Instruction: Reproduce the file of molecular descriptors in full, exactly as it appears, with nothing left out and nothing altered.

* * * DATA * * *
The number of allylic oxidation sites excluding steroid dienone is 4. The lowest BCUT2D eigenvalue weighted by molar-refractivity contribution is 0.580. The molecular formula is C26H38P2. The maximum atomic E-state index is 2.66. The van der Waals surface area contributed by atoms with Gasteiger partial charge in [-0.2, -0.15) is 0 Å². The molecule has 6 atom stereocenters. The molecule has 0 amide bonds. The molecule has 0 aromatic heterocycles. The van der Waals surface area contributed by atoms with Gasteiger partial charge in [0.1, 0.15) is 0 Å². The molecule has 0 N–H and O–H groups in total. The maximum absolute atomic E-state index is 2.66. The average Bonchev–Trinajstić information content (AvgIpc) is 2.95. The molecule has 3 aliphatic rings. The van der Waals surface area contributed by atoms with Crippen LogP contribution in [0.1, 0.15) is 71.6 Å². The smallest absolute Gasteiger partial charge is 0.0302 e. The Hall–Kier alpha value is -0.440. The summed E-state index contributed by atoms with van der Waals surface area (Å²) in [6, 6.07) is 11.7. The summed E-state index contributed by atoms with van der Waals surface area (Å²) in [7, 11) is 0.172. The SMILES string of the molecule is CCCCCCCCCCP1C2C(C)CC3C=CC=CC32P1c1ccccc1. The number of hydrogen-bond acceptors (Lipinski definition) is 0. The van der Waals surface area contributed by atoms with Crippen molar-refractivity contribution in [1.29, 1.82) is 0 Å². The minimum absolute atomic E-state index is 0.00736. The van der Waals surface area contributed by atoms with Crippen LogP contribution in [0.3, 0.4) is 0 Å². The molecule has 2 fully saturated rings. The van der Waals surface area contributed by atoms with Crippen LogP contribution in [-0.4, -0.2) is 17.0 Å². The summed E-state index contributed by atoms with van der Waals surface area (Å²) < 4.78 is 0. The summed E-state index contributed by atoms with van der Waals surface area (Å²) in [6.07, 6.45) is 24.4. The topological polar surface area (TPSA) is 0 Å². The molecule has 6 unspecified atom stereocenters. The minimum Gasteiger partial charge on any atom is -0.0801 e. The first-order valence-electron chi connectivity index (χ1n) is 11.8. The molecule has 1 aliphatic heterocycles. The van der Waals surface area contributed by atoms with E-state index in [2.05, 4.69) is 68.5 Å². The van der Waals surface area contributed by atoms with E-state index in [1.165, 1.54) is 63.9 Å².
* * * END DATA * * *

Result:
The number of allylic oxidation sites excluding steroid dienone is 4. The lowest BCUT2D eigenvalue weighted by molar-refractivity contribution is 0.580. The molecular formula is C26H38P2. The maximum atomic E-state index is 2.66. The van der Waals surface area contributed by atoms with Gasteiger partial charge in [-0.2, -0.15) is 0 Å². The molecule has 6 atom stereocenters. The molecule has 0 amide bonds. The molecule has 0 aromatic heterocycles. The van der Waals surface area contributed by atoms with Gasteiger partial charge in [0.1, 0.15) is 0 Å². The molecule has 0 N–H and O–H groups in total. The maximum absolute atomic E-state index is 2.66. The average Bonchev–Trinajstić information content (AvgIpc) is 2.95. The molecule has 3 aliphatic rings. The van der Waals surface area contributed by atoms with Crippen LogP contribution in [0.1, 0.15) is 71.6 Å². The smallest absolute Gasteiger partial charge is 0.0302 e. The Hall–Kier alpha value is -0.440. The summed E-state index contributed by atoms with van der Waals surface area (Å²) in [6, 6.07) is 11.7. The summed E-state index contributed by atoms with van der Waals surface area (Å²) in [7, 11) is 0.172. The SMILES string of the molecule is CCCCCCCCCCP1C2C(C)CC3C=CC=CC32P1c1ccccc1. The number of hydrogen-bond acceptors (Lipinski definition) is 0. The van der Waals surface area contributed by atoms with Crippen molar-refractivity contribution in [1.29, 1.82) is 0 Å². The minimum absolute atomic E-state index is 0.00736. The van der Waals surface area contributed by atoms with Crippen LogP contribution in [0.3, 0.4) is 0 Å². The molecule has 2 fully saturated rings. The van der Waals surface area contributed by atoms with Crippen LogP contribution in [-0.4, -0.2) is 17.0 Å². The summed E-state index contributed by atoms with van der Waals surface area (Å²) < 4.78 is 0. The summed E-state index contributed by atoms with van der Waals surface area (Å²) in [6.07, 6.45) is 24.4. The topological polar surface area (TPSA) is 0 Å². The molecule has 6 unspecified atom stereocenters. The minimum Gasteiger partial charge on any atom is -0.0801 e. The first-order valence-electron chi connectivity index (χ1n) is 11.8. The molecule has 1 aliphatic heterocycles. The van der Waals surface area contributed by atoms with E-state index in [2.05, 4.69) is 68.5 Å². The van der Waals surface area contributed by atoms with E-state index in [1.165, 1.54) is 63.9 Å².